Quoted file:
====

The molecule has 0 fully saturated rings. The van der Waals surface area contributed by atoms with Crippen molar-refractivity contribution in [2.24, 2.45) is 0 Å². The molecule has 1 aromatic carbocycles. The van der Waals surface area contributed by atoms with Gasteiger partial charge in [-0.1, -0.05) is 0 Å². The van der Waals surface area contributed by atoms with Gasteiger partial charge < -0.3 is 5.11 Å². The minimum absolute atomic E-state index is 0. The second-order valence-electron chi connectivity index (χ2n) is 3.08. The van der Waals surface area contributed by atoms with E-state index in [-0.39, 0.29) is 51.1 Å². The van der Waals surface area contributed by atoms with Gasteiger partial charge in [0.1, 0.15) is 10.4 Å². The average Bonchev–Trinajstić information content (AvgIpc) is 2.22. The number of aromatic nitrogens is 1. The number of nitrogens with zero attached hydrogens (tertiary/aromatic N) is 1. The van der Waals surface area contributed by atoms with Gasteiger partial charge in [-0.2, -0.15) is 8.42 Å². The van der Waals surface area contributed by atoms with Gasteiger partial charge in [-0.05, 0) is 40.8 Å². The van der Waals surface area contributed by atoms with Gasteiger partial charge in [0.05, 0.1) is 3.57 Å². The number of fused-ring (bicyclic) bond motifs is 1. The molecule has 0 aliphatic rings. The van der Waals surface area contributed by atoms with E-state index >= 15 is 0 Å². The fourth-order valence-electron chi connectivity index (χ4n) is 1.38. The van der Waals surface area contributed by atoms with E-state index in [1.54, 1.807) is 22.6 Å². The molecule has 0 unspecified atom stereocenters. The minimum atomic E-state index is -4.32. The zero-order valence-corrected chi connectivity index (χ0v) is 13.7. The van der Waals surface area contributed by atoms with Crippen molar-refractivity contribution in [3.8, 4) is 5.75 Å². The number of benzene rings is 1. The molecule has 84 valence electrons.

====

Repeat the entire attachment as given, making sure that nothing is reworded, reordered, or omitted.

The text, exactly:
The molecule has 0 fully saturated rings. The van der Waals surface area contributed by atoms with Crippen molar-refractivity contribution in [2.24, 2.45) is 0 Å². The molecule has 1 aromatic carbocycles. The van der Waals surface area contributed by atoms with Gasteiger partial charge in [-0.1, -0.05) is 0 Å². The van der Waals surface area contributed by atoms with Gasteiger partial charge < -0.3 is 5.11 Å². The minimum absolute atomic E-state index is 0. The second-order valence-electron chi connectivity index (χ2n) is 3.08. The van der Waals surface area contributed by atoms with E-state index in [-0.39, 0.29) is 51.1 Å². The van der Waals surface area contributed by atoms with Gasteiger partial charge in [0.1, 0.15) is 10.4 Å². The average Bonchev–Trinajstić information content (AvgIpc) is 2.22. The number of aromatic nitrogens is 1. The number of nitrogens with zero attached hydrogens (tertiary/aromatic N) is 1. The van der Waals surface area contributed by atoms with Gasteiger partial charge in [-0.2, -0.15) is 8.42 Å². The van der Waals surface area contributed by atoms with Gasteiger partial charge in [-0.05, 0) is 40.8 Å². The van der Waals surface area contributed by atoms with Gasteiger partial charge in [0.05, 0.1) is 3.57 Å². The number of fused-ring (bicyclic) bond motifs is 1. The molecule has 0 aliphatic rings. The van der Waals surface area contributed by atoms with E-state index >= 15 is 0 Å². The fourth-order valence-electron chi connectivity index (χ4n) is 1.38. The van der Waals surface area contributed by atoms with E-state index in [1.54, 1.807) is 22.6 Å². The molecule has 0 unspecified atom stereocenters. The minimum atomic E-state index is -4.32. The zero-order valence-corrected chi connectivity index (χ0v) is 13.7. The van der Waals surface area contributed by atoms with Crippen molar-refractivity contribution in [3.8, 4) is 5.75 Å². The number of benzene rings is 1. The molecule has 84 valence electrons.